This opera about a fiery Spanish gypsy, her fickle loves and violent death, is set in the streets and taverns of 19th-century Seville. Crowd scenes in operas often serve to depict a social milieu which makes the drama of the main characters credible. The “Entrance of the Toreadors” from Carmen is an example. It’s not only a spectacle, with street urchins capering about and cheering crowds welcoming the parade of alguaciles (public officials), chulos, banderilleros, and picadors (all members of the quadrilla, the team that assists each matador).  It’s also a demonstration of the rock-star popularity of bullfighters in Seville, something Bizet’s French audiences may not have been familiar with. Carmen is nothing if not a show-off, so of course she wants to flaunt very publicly her spot on the arm of the acclaimed espada (swordsman) Escamillo, thereby setting in motion the ensuing tragedy.


1875 French illustration of Carmen

Alexander BORODIN: “Polovtsian Dances” from Prince Igor (1887)


Painting of Igor’s defeated army

Borodin’s only opera is an historical drama about a medieval Russian prince who was defeated and captured by the Polovtsian Khan Konchak. Konchak is trying to persuade Igor to become his ally, so he treats his captive as an honored guest and stages a grand entertainment in his honor, the ballet scene from which the “Polovtsian Dances” are drawn. Two different groups of people are represented by the chorus in this scene. The group singing “Glory, honor to our Khan!” are Konchak’s own people. The group singing the “Stranger in Paradise” theme are slaves who have been abducted by Konchak’s raiders and are forced to dance for his guests. They sing of their homeland far to the south.


In the camp of Konchak

Video of a staging by the Kirov Opera and Ballet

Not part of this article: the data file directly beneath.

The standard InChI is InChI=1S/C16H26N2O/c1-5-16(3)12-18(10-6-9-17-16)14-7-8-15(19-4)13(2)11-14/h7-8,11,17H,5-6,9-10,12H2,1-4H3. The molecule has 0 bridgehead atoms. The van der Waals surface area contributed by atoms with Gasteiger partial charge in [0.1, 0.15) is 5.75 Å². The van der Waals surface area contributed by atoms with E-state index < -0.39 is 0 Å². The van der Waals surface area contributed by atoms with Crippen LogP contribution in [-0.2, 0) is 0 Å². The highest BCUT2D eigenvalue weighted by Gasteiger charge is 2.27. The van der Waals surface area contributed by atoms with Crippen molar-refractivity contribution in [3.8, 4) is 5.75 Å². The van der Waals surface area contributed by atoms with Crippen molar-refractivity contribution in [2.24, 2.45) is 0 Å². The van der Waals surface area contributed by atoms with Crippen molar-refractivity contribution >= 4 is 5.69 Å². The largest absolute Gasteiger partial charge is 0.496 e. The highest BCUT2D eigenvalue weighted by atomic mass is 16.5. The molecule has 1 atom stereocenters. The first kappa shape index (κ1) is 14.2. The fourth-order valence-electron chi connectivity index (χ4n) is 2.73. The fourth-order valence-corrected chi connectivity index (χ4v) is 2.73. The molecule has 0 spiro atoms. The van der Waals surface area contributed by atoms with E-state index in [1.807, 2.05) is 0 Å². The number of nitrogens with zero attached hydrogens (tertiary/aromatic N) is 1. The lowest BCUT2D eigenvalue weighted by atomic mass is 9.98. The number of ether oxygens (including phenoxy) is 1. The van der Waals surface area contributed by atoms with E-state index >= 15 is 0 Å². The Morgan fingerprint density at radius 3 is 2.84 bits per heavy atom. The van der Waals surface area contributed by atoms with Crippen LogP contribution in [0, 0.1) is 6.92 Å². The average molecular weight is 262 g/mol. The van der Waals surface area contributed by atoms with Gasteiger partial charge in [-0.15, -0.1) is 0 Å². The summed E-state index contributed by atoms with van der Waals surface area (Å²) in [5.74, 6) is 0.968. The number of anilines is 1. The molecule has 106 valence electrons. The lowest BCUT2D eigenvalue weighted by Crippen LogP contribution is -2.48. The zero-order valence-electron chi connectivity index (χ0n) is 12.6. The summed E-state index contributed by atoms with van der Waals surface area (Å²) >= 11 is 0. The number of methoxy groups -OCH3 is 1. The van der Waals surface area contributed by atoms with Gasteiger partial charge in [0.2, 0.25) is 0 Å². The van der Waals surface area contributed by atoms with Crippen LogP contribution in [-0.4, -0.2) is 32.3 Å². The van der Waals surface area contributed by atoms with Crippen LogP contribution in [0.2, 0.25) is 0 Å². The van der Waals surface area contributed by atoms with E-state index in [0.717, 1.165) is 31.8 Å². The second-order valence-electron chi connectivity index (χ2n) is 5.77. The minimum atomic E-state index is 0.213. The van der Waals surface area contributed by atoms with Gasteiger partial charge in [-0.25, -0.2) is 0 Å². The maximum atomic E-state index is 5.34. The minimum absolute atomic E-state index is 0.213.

Giacomo PUCCINI: Intermezzo from Manon Lescaut (1893)


Set design for Act 2: Geronte’s house in Paris

This tragic opera was Puccini’s first great success. The title character, a naive country girl, has fallen in love with an impoverished student, Des Grieux, but she is enticed away from him to become the pampered mistress of a wealthy old Parisian, Geronte. Des Grieux finds Manon in Paris and she agrees to run away with him. But Geronte discovers their plan and has Manon arrested for “stealing” the lavish jewels he has given her. The penalty is deportation to the French colony of Louisiana, which, for some reason, Puccini imagined to be a desert. The intermezzo is played between acts two and three, where there is a major scene change from Geronte’s elegant house to a squalid waterfront prison.  


Set design for Act 3: Waterfront

Manon’s death in Louisiana (which Puccini imagined as a desert)

Giuseppe VERDI: “Triumphal Scene” from Aida (1871)


Poster for Aida

One of the elements of grand opera is spectacle, the visual grandeur provided by towering sets, ornate costumes, lavish props, and the movement of many people, both singers and supernumeraries, on and off and around the stage. Sometimes there are even animals involved, and ballets are a common part of such scenes. One of the grandest spectacles in opera is the “Triumphal March” in Aida. It includes ranks of soldiers, captives in chains, dancers, chariots, horses, even elephants — whatever the stage can hold, the production budget can provide for, and the building inspector permits. It also displays, musically and choreographically, the power of a kind of corporate character, the Chorus of Priests, whose implacable, stepwise treading theme recurs at the end of the opera when the priests condemn the hero and, unwittingly, the heroine to death. The most over-the-top staging of this scene on record was mounted in an open-air stadium in Shanghai in 2000. It employed a cast of 2200 humans, an elephant, camels, lions, tigers, and horse-drawn racing chariots. The audience of 50,000 watched through binoculars.


Photo by FSJKler of a 1999 German production

Trumpets custom-made for the opera

Video of the scene from a production in Verona